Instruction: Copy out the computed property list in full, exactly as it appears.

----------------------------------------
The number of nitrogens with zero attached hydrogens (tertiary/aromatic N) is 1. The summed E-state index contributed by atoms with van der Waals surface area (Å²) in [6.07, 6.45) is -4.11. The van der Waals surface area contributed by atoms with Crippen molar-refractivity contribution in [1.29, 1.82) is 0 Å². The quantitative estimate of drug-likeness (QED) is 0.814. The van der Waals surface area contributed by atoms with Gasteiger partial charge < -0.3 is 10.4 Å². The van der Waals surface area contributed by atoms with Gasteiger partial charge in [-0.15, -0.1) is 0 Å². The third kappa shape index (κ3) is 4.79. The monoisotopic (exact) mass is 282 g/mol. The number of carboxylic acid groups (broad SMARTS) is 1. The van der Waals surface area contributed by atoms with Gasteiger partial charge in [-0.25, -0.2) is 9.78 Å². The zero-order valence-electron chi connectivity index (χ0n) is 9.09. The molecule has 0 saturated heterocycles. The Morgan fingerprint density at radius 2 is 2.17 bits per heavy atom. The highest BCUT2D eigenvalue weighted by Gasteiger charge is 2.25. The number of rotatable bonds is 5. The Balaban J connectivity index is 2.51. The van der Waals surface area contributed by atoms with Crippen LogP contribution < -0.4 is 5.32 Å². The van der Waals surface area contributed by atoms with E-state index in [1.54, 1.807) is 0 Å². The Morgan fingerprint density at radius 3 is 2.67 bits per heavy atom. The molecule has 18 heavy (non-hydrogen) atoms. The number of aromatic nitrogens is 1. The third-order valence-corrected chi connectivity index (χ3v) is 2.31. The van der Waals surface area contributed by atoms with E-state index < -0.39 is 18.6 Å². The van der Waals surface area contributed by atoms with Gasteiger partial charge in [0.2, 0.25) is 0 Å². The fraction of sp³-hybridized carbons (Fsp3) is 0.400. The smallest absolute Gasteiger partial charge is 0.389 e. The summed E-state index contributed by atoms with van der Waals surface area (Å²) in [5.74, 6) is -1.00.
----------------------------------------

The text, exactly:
The number of nitrogens with zero attached hydrogens (tertiary/aromatic N) is 1. The summed E-state index contributed by atoms with van der Waals surface area (Å²) in [6.07, 6.45) is -4.11. The van der Waals surface area contributed by atoms with Crippen molar-refractivity contribution in [1.29, 1.82) is 0 Å². The quantitative estimate of drug-likeness (QED) is 0.814. The van der Waals surface area contributed by atoms with Gasteiger partial charge < -0.3 is 10.4 Å². The van der Waals surface area contributed by atoms with Gasteiger partial charge in [-0.15, -0.1) is 0 Å². The third kappa shape index (κ3) is 4.79. The monoisotopic (exact) mass is 282 g/mol. The number of carboxylic acid groups (broad SMARTS) is 1. The van der Waals surface area contributed by atoms with Gasteiger partial charge in [-0.25, -0.2) is 9.78 Å². The zero-order valence-electron chi connectivity index (χ0n) is 9.09. The molecule has 0 saturated heterocycles. The Morgan fingerprint density at radius 2 is 2.17 bits per heavy atom. The highest BCUT2D eigenvalue weighted by Gasteiger charge is 2.25. The number of rotatable bonds is 5. The Balaban J connectivity index is 2.51. The van der Waals surface area contributed by atoms with Crippen LogP contribution < -0.4 is 5.32 Å². The van der Waals surface area contributed by atoms with E-state index in [1.54, 1.807) is 0 Å². The Morgan fingerprint density at radius 3 is 2.67 bits per heavy atom. The molecule has 18 heavy (non-hydrogen) atoms. The number of aromatic nitrogens is 1. The third-order valence-corrected chi connectivity index (χ3v) is 2.31. The van der Waals surface area contributed by atoms with E-state index < -0.39 is 18.6 Å². The van der Waals surface area contributed by atoms with Gasteiger partial charge in [0.2, 0.25) is 0 Å². The fraction of sp³-hybridized carbons (Fsp3) is 0.400. The smallest absolute Gasteiger partial charge is 0.389 e. The summed E-state index contributed by atoms with van der Waals surface area (Å²) in [5.74, 6) is -1.00.